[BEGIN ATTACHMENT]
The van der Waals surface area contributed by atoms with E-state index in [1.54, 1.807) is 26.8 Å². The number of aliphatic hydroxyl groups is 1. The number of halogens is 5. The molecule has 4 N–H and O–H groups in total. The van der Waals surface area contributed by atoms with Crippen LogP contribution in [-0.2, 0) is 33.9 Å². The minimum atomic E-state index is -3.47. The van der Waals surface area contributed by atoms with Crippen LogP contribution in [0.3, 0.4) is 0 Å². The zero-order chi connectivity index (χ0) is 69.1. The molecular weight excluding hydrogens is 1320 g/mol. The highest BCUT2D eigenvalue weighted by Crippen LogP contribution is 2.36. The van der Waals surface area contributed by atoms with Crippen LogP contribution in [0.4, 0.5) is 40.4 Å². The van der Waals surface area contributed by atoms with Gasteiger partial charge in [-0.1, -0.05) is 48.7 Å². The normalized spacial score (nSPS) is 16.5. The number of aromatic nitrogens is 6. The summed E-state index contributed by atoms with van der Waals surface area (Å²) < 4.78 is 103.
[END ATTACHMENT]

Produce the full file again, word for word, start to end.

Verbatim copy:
The van der Waals surface area contributed by atoms with E-state index in [1.54, 1.807) is 26.8 Å². The number of aliphatic hydroxyl groups is 1. The number of halogens is 5. The molecule has 4 N–H and O–H groups in total. The van der Waals surface area contributed by atoms with Crippen LogP contribution in [-0.2, 0) is 33.9 Å². The minimum atomic E-state index is -3.47. The van der Waals surface area contributed by atoms with Crippen LogP contribution in [0.3, 0.4) is 0 Å². The zero-order chi connectivity index (χ0) is 69.1. The molecular weight excluding hydrogens is 1320 g/mol. The highest BCUT2D eigenvalue weighted by Crippen LogP contribution is 2.36. The van der Waals surface area contributed by atoms with Crippen LogP contribution in [0.4, 0.5) is 40.4 Å². The van der Waals surface area contributed by atoms with Gasteiger partial charge in [-0.1, -0.05) is 48.7 Å². The normalized spacial score (nSPS) is 16.5. The number of aromatic nitrogens is 6. The summed E-state index contributed by atoms with van der Waals surface area (Å²) < 4.78 is 103.